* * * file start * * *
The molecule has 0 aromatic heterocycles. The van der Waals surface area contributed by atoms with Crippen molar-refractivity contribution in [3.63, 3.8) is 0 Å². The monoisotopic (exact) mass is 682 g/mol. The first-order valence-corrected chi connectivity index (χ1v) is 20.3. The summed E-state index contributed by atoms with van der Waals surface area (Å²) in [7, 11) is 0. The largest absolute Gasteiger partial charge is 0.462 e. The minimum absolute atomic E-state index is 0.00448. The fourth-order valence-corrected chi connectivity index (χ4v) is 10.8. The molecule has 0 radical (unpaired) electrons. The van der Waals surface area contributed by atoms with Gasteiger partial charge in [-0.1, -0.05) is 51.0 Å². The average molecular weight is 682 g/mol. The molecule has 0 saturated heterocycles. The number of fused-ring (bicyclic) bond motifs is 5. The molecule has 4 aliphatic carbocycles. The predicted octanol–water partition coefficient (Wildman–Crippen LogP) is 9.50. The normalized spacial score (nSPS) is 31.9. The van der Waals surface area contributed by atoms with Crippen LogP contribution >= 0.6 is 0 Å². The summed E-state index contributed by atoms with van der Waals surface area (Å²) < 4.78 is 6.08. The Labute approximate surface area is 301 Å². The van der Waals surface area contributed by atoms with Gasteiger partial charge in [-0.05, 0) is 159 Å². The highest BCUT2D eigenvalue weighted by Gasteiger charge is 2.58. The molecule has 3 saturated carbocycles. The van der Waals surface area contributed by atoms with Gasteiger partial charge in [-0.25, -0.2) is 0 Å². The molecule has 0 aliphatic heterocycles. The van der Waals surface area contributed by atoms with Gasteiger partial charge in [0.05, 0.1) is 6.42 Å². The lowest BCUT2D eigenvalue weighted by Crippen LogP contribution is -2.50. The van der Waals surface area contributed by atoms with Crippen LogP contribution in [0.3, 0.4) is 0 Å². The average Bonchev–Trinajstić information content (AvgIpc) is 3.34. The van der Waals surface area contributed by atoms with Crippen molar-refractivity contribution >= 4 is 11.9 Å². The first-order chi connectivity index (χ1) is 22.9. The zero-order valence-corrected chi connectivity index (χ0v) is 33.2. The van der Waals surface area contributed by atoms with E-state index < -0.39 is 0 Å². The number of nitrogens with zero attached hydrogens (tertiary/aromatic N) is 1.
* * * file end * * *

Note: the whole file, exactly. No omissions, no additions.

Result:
The molecule has 0 aromatic heterocycles. The van der Waals surface area contributed by atoms with Crippen molar-refractivity contribution in [3.63, 3.8) is 0 Å². The monoisotopic (exact) mass is 682 g/mol. The first-order valence-corrected chi connectivity index (χ1v) is 20.3. The summed E-state index contributed by atoms with van der Waals surface area (Å²) in [7, 11) is 0. The largest absolute Gasteiger partial charge is 0.462 e. The minimum absolute atomic E-state index is 0.00448. The fourth-order valence-corrected chi connectivity index (χ4v) is 10.8. The molecule has 0 radical (unpaired) electrons. The van der Waals surface area contributed by atoms with Gasteiger partial charge in [-0.1, -0.05) is 51.0 Å². The average molecular weight is 682 g/mol. The molecule has 0 saturated heterocycles. The number of fused-ring (bicyclic) bond motifs is 5. The molecule has 4 aliphatic carbocycles. The predicted octanol–water partition coefficient (Wildman–Crippen LogP) is 9.50. The normalized spacial score (nSPS) is 31.9. The van der Waals surface area contributed by atoms with Crippen LogP contribution >= 0.6 is 0 Å². The summed E-state index contributed by atoms with van der Waals surface area (Å²) < 4.78 is 6.08. The Labute approximate surface area is 301 Å². The van der Waals surface area contributed by atoms with Gasteiger partial charge in [-0.05, 0) is 159 Å². The highest BCUT2D eigenvalue weighted by Gasteiger charge is 2.58. The molecule has 3 saturated carbocycles. The van der Waals surface area contributed by atoms with Gasteiger partial charge in [-0.25, -0.2) is 0 Å². The molecule has 0 aliphatic heterocycles. The van der Waals surface area contributed by atoms with Gasteiger partial charge in [0.05, 0.1) is 6.42 Å². The lowest BCUT2D eigenvalue weighted by Crippen LogP contribution is -2.50. The van der Waals surface area contributed by atoms with Crippen LogP contribution in [0.3, 0.4) is 0 Å². The average Bonchev–Trinajstić information content (AvgIpc) is 3.34. The van der Waals surface area contributed by atoms with Crippen molar-refractivity contribution >= 4 is 11.9 Å². The first-order chi connectivity index (χ1) is 22.9. The zero-order valence-corrected chi connectivity index (χ0v) is 33.2. The van der Waals surface area contributed by atoms with E-state index < -0.39 is 0 Å². The number of nitrogens with zero attached hydrogens (tertiary/aromatic N) is 1.